LONDON (Dow Jones)–Iran may be offering a fresh sign that reserve managers could turn cold on the troubled euro after a local news agency reported, without naming sources, that the country’s central bank plans to convert EUR45 billion from its reserves into dollars and gold.
The euro dipped on the news Wednesday, reflecting fears that a broad-based move out of the currency by such conservative and heavy-hitting investors could prove to be a significant drag. The fall was very slight, however, indicating that traders are awaiting further solid signs that this shift is underway.
The report, from the website of state news agency PressTV, said that the move is to be carried out in three phases, the first of which has already begun. Last month, the country’s central bank chief said the euro’s decline could prompt a rethink on its foreign-currency reserves.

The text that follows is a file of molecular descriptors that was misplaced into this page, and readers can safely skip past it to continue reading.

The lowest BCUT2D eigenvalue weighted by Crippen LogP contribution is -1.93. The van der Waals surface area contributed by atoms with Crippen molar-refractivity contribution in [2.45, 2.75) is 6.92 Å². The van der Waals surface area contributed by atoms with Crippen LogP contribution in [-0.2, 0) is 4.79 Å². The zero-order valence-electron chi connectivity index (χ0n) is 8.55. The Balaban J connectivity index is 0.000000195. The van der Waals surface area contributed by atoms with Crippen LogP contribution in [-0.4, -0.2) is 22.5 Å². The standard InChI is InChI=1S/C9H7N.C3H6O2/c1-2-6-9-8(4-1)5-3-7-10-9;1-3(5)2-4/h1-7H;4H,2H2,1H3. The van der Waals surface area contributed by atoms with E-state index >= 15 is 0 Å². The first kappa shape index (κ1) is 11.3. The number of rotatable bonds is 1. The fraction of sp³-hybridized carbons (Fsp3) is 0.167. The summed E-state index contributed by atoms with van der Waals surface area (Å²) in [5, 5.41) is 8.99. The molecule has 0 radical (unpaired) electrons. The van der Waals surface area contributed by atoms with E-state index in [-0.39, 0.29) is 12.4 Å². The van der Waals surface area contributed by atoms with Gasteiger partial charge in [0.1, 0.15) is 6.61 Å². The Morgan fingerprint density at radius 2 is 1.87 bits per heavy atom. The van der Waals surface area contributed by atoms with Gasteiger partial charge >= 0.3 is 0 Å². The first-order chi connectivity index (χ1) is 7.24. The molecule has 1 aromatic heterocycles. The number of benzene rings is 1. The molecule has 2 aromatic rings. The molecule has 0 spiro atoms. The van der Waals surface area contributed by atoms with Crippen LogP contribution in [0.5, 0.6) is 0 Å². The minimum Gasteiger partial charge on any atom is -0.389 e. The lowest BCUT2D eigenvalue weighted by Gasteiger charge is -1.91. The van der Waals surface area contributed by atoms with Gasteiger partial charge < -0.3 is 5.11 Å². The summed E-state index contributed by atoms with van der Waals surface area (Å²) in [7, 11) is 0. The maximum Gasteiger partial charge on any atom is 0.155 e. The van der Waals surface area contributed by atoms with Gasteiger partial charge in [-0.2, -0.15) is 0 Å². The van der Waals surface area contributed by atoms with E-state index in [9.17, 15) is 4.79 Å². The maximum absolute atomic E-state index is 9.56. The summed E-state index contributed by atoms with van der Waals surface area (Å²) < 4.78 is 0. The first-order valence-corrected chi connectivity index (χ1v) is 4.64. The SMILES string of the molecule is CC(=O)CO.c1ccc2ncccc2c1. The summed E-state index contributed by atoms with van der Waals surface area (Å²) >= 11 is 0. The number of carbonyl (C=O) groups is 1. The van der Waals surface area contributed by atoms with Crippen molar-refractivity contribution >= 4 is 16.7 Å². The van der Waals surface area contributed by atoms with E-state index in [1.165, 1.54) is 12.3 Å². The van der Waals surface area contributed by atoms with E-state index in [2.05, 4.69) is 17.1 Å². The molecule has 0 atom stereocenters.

Other countries in the region are taking similar steps, the report said, again without naming sources.
“If Iran is prepared to buy dollars, that’s pretty telling,” said Simon Derrick, a senior currencies analyst at the Bank of New York Mellon in London. “I think it’s significant. Iran spends a lot of time talking about pricing oil in euros, and now it appears to be deciding to find alternative stores of value.”
Iran is a relatively small holder of foreign-currency reserves, and details of this policy shift are so far lacking, but if such a move were mirrored elsewhere in the Middle East a…